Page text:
Starting pitcher Matt Garza may ultimately command $14.1 million in annual salary in free agency, but the Rangers aren’t eligible to receive draft choice compensation for Garza if he signs elsewhere, as he did not play for Texas for the entire 2013 season. Consequently, there is no need for Texas to make a qualifying offer for Garza. Both catchers, A. J. Pierzynski and Geovany Soto are also eligible for free agency, as are David Murphy and Colby Lewis. Jason Frasor would have been eligible for free agency, but he has already re-signed with Texas for 2014.
The biggest name on the free agent market is Yankees’ second baseman Robinson Cano, who is seeking a 10 year, $305 million contract. He is a premier hitter, a left-handed bat capable of competing for batting championships and hitting home runs. The rumor mill persistently has Texas as one of the teams “in” on Cano. Certainly, his bat would look really good batting third for the Rangers and hitting home runs into the Ballpark in Arlington’s inviting right field outfield seats. However, it is doubtful the Rangers have the salary capacity to play in Cano’s league, and Texas already has a middle infield log jam with Elvis Andrus, Ian Kinsler and Jurickson Profar.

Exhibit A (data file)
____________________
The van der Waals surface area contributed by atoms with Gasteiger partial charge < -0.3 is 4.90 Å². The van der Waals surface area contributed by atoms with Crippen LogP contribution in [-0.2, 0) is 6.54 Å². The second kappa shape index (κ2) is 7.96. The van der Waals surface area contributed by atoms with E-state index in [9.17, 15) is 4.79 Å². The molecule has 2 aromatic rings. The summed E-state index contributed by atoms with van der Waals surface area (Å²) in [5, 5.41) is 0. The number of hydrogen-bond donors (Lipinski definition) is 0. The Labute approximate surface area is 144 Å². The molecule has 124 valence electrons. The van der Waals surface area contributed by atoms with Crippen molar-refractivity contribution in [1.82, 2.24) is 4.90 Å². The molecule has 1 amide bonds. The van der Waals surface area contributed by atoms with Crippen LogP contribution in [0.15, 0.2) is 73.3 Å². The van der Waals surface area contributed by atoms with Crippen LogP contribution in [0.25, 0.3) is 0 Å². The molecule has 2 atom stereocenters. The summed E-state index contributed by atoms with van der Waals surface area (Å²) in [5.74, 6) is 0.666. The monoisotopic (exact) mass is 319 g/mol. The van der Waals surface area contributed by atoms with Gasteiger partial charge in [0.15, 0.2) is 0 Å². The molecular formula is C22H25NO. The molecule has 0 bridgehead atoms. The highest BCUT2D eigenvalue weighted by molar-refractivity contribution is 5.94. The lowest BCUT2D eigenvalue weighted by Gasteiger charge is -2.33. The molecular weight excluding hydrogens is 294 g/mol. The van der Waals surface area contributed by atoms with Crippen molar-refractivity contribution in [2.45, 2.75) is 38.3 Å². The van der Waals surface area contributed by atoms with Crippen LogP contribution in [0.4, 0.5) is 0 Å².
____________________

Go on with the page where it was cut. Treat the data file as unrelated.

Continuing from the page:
Brian McCann, Jarrod Saltalamacchia and Carlos Ruiz are the leading catchers among the free agents in addition to Pierzynski and Soto. The Rangers’ top catching prospect is Jorge Alfaro, who has not played above the A minor league level; so there are virtually no internal catching candidates.